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Protecting Yourself: 4 Financial Pointers for Small Business Owners

Getting your small business established is a constant challenge that takes some investment. You have to cover office space, supplies, equipment, and more. Without a good deal of business capital, your business could be in trouble at the first major setback. It’s a good idea to take steps to protect yourself financially. Here are some crucial ways to do this.

Protecting Yourself: 4 Financial Pointers for Small Business Owners

Protect Ideas

The theft of intellectual property costs the U.S. economy about $300 billion each year. When launching a new company, you should take steps to see that your ideas and designs are not stolen from you. Contact a lawyer about filing for copyrights, patents, and trademarks. Have employees sign Non-Disclosure and Non-Competition Agreements so they can’t take your ideas to another company.

Screen Your Partners

Before you sign agreements with other companies such as suppliers or contractors, do your homework to ensure they’re trustworthy. Even if they’re willing to sign an agreement meeting your terms, it’s no guarantee that they’re willing and able to honor it. Then you’ll be forced into a court battle to recover money that you’re owed. Qualifying your business partners should include credit checks and client referrals. When you do find a great business associate, it’s a relationship you’ll want to keep, as it will give you more confidence in your own business decisions.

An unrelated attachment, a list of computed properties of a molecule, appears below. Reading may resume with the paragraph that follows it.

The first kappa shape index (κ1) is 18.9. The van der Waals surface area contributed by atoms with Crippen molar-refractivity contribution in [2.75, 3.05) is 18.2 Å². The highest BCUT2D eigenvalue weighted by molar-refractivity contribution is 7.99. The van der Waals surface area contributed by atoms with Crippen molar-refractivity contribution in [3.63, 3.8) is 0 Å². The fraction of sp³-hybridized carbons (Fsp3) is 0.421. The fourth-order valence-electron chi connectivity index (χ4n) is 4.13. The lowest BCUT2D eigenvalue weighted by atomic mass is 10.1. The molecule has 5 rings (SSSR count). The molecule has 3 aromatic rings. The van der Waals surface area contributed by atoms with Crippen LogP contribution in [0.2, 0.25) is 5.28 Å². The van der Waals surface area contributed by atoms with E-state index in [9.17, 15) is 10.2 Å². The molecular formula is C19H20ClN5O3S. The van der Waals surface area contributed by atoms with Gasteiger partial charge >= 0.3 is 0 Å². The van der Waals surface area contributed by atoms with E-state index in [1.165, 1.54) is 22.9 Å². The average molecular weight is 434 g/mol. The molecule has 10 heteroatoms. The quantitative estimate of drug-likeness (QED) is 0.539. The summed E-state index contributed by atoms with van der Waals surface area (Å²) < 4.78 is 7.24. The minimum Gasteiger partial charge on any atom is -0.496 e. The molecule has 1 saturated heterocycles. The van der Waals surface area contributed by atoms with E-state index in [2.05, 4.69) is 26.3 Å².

Prevent Credit Fraud

Hackers, scammers, and dishonest or careless employees can expose both your business and customer credit account numbers. This can lead to identify fraud, stolen funds, or fraudulent purchases. It’s important to have all the latest cyber security such as encryption, firewalls, anti-malware, and data encryption in place and updated. Train employees on measures such as strong passwords, restricted access, securing devices, and being vigilant. Put together security and privacy policies and see that they’re followed. Regularly check your credit and review your account statements.

Get Insurance

Vital insurance policies include general liability and property coverage. Talk to a commercial insurance agent about insurance for HVAC contractors as well as other policies or add-ons specific to your company. Be aware that adequate levels of insurance aren’t always easy for new businesses to get. Obtain quotes from several local insurers and ask about package deals. Take note of issues like deductibles and the claims process. Consider which payment plan works for you, such as monthly, quarterly, or annually.

Protecting your assets at any stage of business growth is essential. Take the time to prioritize where your money should go and find the best alternative.

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